The Influence of Culture on Successful Cooperation
Edited by Jan Ulijn, Geert Duysters and Elise Meijer
Chapter 7: Cross-border Marriages: Dutch–Japanese and Dutch–American Combinations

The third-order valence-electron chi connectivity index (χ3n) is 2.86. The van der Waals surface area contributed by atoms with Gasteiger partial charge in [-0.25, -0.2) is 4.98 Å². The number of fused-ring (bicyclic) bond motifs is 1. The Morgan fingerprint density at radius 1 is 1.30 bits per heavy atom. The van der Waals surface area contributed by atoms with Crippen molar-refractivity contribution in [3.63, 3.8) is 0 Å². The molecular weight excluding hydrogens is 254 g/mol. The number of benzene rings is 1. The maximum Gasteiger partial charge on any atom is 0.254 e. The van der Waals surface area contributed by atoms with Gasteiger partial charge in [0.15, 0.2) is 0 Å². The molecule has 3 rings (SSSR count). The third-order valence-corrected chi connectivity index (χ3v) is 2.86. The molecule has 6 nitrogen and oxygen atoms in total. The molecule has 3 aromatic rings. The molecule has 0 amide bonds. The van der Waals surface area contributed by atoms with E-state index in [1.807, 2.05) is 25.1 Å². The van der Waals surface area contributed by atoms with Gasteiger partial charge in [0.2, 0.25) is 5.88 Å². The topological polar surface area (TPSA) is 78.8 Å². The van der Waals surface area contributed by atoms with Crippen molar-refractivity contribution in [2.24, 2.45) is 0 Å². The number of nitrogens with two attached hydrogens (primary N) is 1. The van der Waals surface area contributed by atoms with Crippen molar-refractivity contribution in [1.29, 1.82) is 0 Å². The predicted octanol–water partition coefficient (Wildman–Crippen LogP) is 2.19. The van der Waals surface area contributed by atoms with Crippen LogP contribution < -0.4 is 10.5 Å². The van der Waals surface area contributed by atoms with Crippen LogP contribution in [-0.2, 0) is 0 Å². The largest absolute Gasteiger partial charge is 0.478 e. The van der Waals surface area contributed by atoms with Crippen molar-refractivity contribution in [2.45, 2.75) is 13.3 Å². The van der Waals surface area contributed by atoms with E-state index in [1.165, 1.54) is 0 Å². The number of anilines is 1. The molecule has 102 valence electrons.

7. Cross-border marriages: Dutch– Japanese and Dutch–American combinations Frits Grotenhuis INTRODUCTION Many varieties of cross-border marriages exist, ranging from strategic alliances to joint-ventures, acquisitions, or mergers (Marks and Mirvis, 1998). Different kinds of motives can be found in the literature, such as gaining access to foreign markets or distribution channels, acquiring technology, economies of scales, or even hubris. Depending on the motives, management can decide about the desired type of partnership (Haspeslagh and Jemison, 1991). Mergers and acquisitions are most influential in comparison to alliances or joint ventures. Unfortunately, however, although synergies are easily calculated, realizing the benefits appears not to be easy. Most studies regarding mergers and acquisitions show, on average, that between 50 per cent and 80 per cent of mergers and acquisitions do not prove to be successful (Sirower, 1997). During the pre-merger phase, strategic, financial and legal issues play a major role in realizing a merger. During the post-merger integration phase, cultural issues are often mentioned as the major reason for difficulties (Olie, 1990), sometimes even resulting in disentanglement. Although many scholars have investigated the concept of culture (Tihanyi et al., 2005), it remains complex to understand the concept fully. Haspeslagh and Jemison (1991) indicate that different scholars have emphasized the importance of culture, although most of these studies have only measured static differences. This chapter contributes to the understanding of processes of cultural integration for Dutch–American and Dutch–Japanese merger situations. 184 Cross-border marriages Corporate Culture 185 NC NC CC NC CC CC...
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